These products, many of which claim to have no GMOs, fewer preservatives and fewer overall ingredients, are doing very well with a consumer base becoming increasingly dubious of artificial ingredients in food.
Billy Roberts, a senior analyst of food and drink at Mintel and author of the Free-from Food Trends US 2015 report, told BakeryandSancks that the gluten-free movement seems to have paved the way for many of these claims. Consumer interest in what is going into the products they purchase is greater than it has ever been.
“I would say there’s a strong interest among consumers in products they perceive as fresh and kind of from scratch,” Roberts said. “They’re trying to avoid the artificial and trying to avoid this feeling of preservative richness. Consumers really seem to be looking for that natural element; that ‘real’ food, as opposed to something that is a power in a box that has suddenly morphed its way into food.”
While numbers from Mintel show that 94% of Americans snack daily and approximately 65% snack multiple times per day, more than ever are looking for a bit more purity in their snacks.
Forty-six percent agree that snacks “typically include controversial ingredients” than other food categories, Mintel’s Free-From report said, while 59% believe fewer ingredients in products mean they are more healthy.
According to Roberts’ report:
- 84% of Americans buy “free-from” foods because they want more natural or less processed food
- 43% agree free-from foods are healthier than those without such claims.
- Interest in GMO-free foods ranks highest at 37%, ahead of soy-free (22%), nut/peanut-free (20%) and egg-free (17%).
- 18% of Americans want a full list of ingredients related to food allergies on product packaging.
- 60% of Millennials have potential to worry about potentially harmful ingredients, versus 55% of Generation X and 46% of Baby Boomers.
Even so, the numbers in the snacking industry look rather favorable for this trend in the snack industry, as 23% of new snack launches in 2014 claimed no additives or preservatives, 25% said it had low, no or reduced allergens and 21% low, no or reduced trans-fat.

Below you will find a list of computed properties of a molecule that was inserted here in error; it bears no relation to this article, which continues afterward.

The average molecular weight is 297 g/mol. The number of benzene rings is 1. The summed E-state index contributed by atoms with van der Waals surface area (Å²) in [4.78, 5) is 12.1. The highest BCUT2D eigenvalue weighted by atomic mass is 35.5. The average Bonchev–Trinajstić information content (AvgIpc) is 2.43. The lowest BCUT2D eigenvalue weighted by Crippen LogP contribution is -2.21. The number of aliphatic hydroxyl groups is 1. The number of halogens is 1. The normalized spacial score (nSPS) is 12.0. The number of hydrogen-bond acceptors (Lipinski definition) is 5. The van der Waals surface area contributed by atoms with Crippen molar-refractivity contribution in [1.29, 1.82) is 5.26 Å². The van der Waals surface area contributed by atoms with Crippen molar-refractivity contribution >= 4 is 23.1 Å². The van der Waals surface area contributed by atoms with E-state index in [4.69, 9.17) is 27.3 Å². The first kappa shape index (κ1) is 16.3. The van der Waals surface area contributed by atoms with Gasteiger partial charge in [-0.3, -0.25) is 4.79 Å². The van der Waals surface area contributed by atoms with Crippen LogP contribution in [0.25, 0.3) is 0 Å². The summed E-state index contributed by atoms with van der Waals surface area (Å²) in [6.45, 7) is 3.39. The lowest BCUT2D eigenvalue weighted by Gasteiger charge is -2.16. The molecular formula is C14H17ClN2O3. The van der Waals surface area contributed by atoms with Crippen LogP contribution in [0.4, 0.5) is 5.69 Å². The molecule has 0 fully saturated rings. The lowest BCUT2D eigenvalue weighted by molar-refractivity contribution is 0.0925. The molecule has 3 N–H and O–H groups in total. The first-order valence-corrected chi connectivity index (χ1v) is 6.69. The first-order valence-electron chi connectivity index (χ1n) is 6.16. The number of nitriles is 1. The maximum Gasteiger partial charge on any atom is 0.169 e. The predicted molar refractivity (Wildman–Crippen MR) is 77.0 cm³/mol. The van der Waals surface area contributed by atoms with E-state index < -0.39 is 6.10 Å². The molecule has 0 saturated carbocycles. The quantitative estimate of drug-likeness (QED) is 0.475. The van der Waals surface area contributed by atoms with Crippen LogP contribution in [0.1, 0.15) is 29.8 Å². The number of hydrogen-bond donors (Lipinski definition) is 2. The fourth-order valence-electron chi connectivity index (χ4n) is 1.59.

“Overall, Mintel data indicates that consumers perceive foods with any free-from claim to be both healthier and less processed,” Roberts said. “Additionally, consumers appear to be equating genetic modification, artificial and unhealthy as one and the same, and those consumers are likely to turn away from product labels with unfamiliar ingredients or ingredients perceived as chemically complex or unnatural.”
Recently, Kellogg and General Mills both made noise in the industry by declaring they would eliminate artificial ingredients over the next few years. Other companies, such as Kind, have seen huge growths in sales with fewer ingredients in its snack products.
The ‘Holy Grail’ of snacking
Very few products can ever truly be perfect in the eyes of consumers, but Roberts said consumers may be willing to make sacrifices when it comes to attributes for certain products.
As an example, he recently finished a report on cookies which showed that going natural and healthy may not be what consumers look for in these sweet treats.
“Snacking is a little bit more motivated by the desire for a treat, that indulgence factor, and that need for convenience,” Roberts said. “It’s a little tougher to say consumers will necessarily hold tight to that desire for heath on everything.”
People aren’t necessarily looking for “farm-to-table” he said, but a large percentage of all age groups are looking for as close to that ideal as they can get.
“The Holy Grail is merging health with convenience with some free-from attributes,” Roberts said. “That’s certainly seen a lot form snack bars, and those will do well with consumers, particularly younger consumers.”